to incorporate this new reality into their curriculums,
preparing their students to work across cultures and
equipping them for a world shaped by issues that
transcend national boundaries.
Andreas Schleicher (World Economic Forum) 2015
"The future of education is not just about
utilizing the abundance of technology that is
available. It is about how the education
marketplace will adapt to the changing needs
of the future knowledge worker, the future of
work, and the economy." (Citrix 2015)
"In the past, education was about imparting knowledge.
Today, it is about providing students with the tools to
navigate an increasingly uncertain, volatile world.
Unfortunately, the skills that are easiest to teach and test
are also the easiest to automate or outsource. State-of-the-
art knowledge remains important.
But the global economy no longer rewards workers for what
they know (Google knows everything); it rewards them for
what they can do with what they know."
Andreas Schleicher 2015
"Human beings have an innate
inner drive to be autonomous,
self-determined, and connected
to one another. And when that
drive is liberated, people achieve
more and richer lives."
Daniel Pink
SHARING best practices,
reflections and documentation of
learning is the essential fabric of
education and the building block of
networking, growing and moving
forward.
Silvia Tolisano @langwitches 2014
Why we should share
An array of user-generated multimedia artefacts are now shared
via social media that can be discussed, debated and critiqued.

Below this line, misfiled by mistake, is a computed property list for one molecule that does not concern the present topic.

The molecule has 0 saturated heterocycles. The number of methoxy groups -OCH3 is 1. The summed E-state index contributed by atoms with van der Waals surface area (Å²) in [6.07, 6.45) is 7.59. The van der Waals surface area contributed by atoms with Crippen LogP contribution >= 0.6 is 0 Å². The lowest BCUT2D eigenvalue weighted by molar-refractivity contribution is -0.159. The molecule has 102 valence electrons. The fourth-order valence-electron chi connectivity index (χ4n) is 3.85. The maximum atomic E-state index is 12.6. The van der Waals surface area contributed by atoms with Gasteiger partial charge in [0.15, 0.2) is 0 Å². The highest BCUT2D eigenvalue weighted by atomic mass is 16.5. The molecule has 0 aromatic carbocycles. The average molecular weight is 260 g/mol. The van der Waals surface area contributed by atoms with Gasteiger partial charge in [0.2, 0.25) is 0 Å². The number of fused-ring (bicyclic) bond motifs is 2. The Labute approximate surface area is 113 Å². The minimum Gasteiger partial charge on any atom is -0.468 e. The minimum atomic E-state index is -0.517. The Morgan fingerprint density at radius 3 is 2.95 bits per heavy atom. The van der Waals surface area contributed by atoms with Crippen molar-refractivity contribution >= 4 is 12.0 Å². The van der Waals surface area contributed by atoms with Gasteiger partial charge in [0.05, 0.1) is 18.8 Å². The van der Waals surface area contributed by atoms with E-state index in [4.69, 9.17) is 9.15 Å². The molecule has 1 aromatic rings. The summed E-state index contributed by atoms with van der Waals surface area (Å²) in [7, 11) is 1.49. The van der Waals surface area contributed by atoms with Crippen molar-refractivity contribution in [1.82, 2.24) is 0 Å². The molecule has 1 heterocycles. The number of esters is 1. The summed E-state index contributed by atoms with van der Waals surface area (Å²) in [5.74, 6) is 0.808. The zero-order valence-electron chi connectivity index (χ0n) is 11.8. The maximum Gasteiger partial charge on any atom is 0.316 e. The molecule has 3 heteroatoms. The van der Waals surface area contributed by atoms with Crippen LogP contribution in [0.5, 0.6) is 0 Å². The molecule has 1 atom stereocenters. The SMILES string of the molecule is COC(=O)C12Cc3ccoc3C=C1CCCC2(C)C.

Social media is a group of internet-based
applications that build on the idealogical and
technological foundations of Web 2.0 and allow the
creation and exchange of user generated content
Kaplan and Haenlein 2009
SOCIALMEDIA
Personal networks e.g. Facebook, Twitter and LinkedIn
Interest based
networks
Niche interests and hobbies e.g. Ravelry,
DeviantArt, Goodreads
Media sharing
networks
Images, video and audio e.g. Flickr,
YouTube and Soundcloud
Discussion forums Threaded conversations e.g. Google
communities, LinkedIn groups
Bookmarking sites Curation spaces e.g. Pinterest, Diigo
Social publishing Blogs and microblogs e.g. WordPress,
Blogger, Twitter, Tumblr
Online reviews Commentary on publications e.g.
ResearchGate, Academia.edu, Mendeley
Social is a behaviour, not a channel
Most people visit social networking sites to connect with others: to
stay in touch with friends and family; to share things with
colleagues and peers; and even to meet strangers with similar
interests and needs.
There are times when technology plays an important part in
facilitating these connections; the filters on Instagram, or the
sharing features common to most social networks, are important
parts of the social networking experience.
However, for most people, social media are just means to an end,
with that ‘end’ being social interaction.
Simon Kemp 2014:21
http://www.briansolis.com/2013/07/the-2013-social-media-landscape-infographic/
Solis 2013
LinkedIn operates the world’s largest professional network on the Internet with
more than 400 million members in over 200 countries and territories.
Adapted from Charles Hardy 2015
Identity who you are
Networks who you know AND who knows you